By Anna Wilde Mathews and Austen Hufford
Anthem Inc. said the loss of key federal payments that support Affordable Care Act plans could push premiums up 20% or more and lead it to pull back from the business, raising the stakes on the issue as House Speaker Paul Ryan said the money wasn't going to be included in an April spending bill.
The remarks by Mr. Ryan left the fate of the payments increasingly murky at a time when Anthem and other insurers are struggling to make decisions about their 2018 ACA plans. Speaking to analysts early Wednesday before Mr. Ryan's comments, Anthem said it would make initial rate filings that assume the continuation of the federal payments, which are provided to help low-income enrollees with health costs. But if the cost-sharing funding isn't guaranteed by early June, Anthem will need to make changes that could include further raising rates and cutting back in, or completely exiting, certain markets, said Joseph R. Swedish, the insurer's chief executive.
He said Anthem will continue to offer ACA plans only in markets that are on a "visible path toward sustainability," and currently "some markets are expected to be operating on a sustainable basis."
Mr. Swedish also said Anthem "has not ruled anyone in or out" in its effort to craft a new pharmacy-benefit management deal, appearing to cut against remarks by the insurer's current PBM, Express Scripts Holdings Inc. Express Scripts saw its shares drop sharply after it disclosed late Monday that it believes Anthem doesn't intend to renew its 10-year contract when it expires at the end of 2019. The two companies are dueling in court over their existing deal.
Mr. Swedish said the insurer still believes it should receive $3 billion more in savings each year on its PBM arrangement "at a minimum," and he said repeatedly that Anthem is still considering all possible pharmacy-benefit vendors for 2020 and beyond.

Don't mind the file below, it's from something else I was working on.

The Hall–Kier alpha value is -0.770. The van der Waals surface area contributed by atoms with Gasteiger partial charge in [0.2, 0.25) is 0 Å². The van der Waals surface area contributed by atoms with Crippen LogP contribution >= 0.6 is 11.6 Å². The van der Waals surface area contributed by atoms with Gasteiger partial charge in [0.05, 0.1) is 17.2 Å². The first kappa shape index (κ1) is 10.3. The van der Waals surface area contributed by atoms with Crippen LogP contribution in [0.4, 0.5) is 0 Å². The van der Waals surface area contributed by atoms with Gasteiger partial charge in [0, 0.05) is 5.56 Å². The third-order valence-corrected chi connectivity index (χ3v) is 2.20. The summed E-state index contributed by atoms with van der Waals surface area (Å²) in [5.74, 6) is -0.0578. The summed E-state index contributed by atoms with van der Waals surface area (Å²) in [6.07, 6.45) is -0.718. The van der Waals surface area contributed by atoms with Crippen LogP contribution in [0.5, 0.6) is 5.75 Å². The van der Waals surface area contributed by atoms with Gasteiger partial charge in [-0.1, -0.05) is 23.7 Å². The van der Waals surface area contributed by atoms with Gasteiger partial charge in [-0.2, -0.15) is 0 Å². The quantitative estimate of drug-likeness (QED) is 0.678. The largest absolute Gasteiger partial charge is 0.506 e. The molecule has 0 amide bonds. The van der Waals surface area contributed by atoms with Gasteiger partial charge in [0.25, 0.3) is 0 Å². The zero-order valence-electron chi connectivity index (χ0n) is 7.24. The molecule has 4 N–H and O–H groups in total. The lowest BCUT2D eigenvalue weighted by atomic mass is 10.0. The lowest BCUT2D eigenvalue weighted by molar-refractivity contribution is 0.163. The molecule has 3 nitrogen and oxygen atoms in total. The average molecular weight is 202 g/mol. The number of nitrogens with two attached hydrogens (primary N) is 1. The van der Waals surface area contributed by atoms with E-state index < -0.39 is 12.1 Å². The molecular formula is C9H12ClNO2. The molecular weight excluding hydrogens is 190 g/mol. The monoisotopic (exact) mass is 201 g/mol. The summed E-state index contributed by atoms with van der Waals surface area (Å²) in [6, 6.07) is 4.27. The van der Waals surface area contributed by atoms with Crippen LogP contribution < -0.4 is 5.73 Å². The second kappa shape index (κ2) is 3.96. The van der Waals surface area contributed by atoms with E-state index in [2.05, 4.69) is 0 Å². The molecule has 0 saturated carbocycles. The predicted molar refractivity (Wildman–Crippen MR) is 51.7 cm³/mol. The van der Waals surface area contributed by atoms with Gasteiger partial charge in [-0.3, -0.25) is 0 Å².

A spokesman for Express Scripts said Anthem officials "haven't wanted to talk about a contract extension."
Express Scripts Chief Executive Tim Wentworth told The Wall Street Journal in an interview that an Anthem executive called him about two weeks ago and said that Anthem's "executive team here has concluded 'we're going to go in another direction. I know it's probably surprising to you,'" said Mr. Wentworth. "And it was [surprising]."
Anthem's comments about the ACA plans and its pharmacy-benefit situation came as the insurer reported a first-quarter profit of $1.01 billion, or $3.73 a share, up from $703 million, or $2.63 a share, a year earlier. On an adjusted basis, earnings per share were $4.68. Revenue climbed 11% to $22.53 billion, and operating revenue rose 9.9% to $22.32 billion. Revenue growth was led by premium increases and by rising enrollment in segments including Medicaid and Medicare. Analysts surveyed by Thomson Reuters had forecast per-share earnings of $3.86 on operating revenue of $21.27 billion.
Mr. Swedish also said his company remains committed to its deal to acquire Cigna Corp. Anthem is appealing a court's antitrust ruling blocking the combination, but Cigna has said it wants out of the deal. Anthem and Cigna are currently suing one another, the culmination of months of tension between the merger partners.
Anthem's position on the ACA marketplaces is being closely watched because of its reach -- it is a major presence in 14 state exchanges, with nearly 1.6 million people enrolled in its ACA plans, 1.1 million of those bought through the marketplaces. Currently, 302 counties in states including Georgia, Missouri and Ohio have only Anthem plans available on their marketplaces, according to the Kaiser Family Foundation.
Around the country, exchange insurers have said they are finding it difficult to plot their 2018 strategy amid the uncertainty about the future of the ACA. House Republicans are now trying to move ahead with a revamped version of a major health overhaul.
Mr. Ryan's comments Wednesday about this month's spending bill -- in which he said of the ACA cost-sharing payments, "we're not doing that"--threw cold water on insurance-industry hopes that the federal money would soon be locked in by Congress.
Anthem's Mr. Swedish said that in addition to the potential rate increases tied to the loss of the cost-sharing payments, ACA-plan premiums are likely to be pushed up 4% to 5% next year based on the return of an insurer tax included in the ACA, which was suspended for 2017.
Anthem said that so far, claims costs for its ACA enrollees are running slightly higher than it had predicted this year, but the results are better than what Anthem saw at this point last year. The insurer said it is still expecting to be break-even or slightly better on its individual business in 2017.
Joseph Walker contributed to this article.
Write to Anna Wilde Mathews at [email protected] and Austen Hufford at [email protected]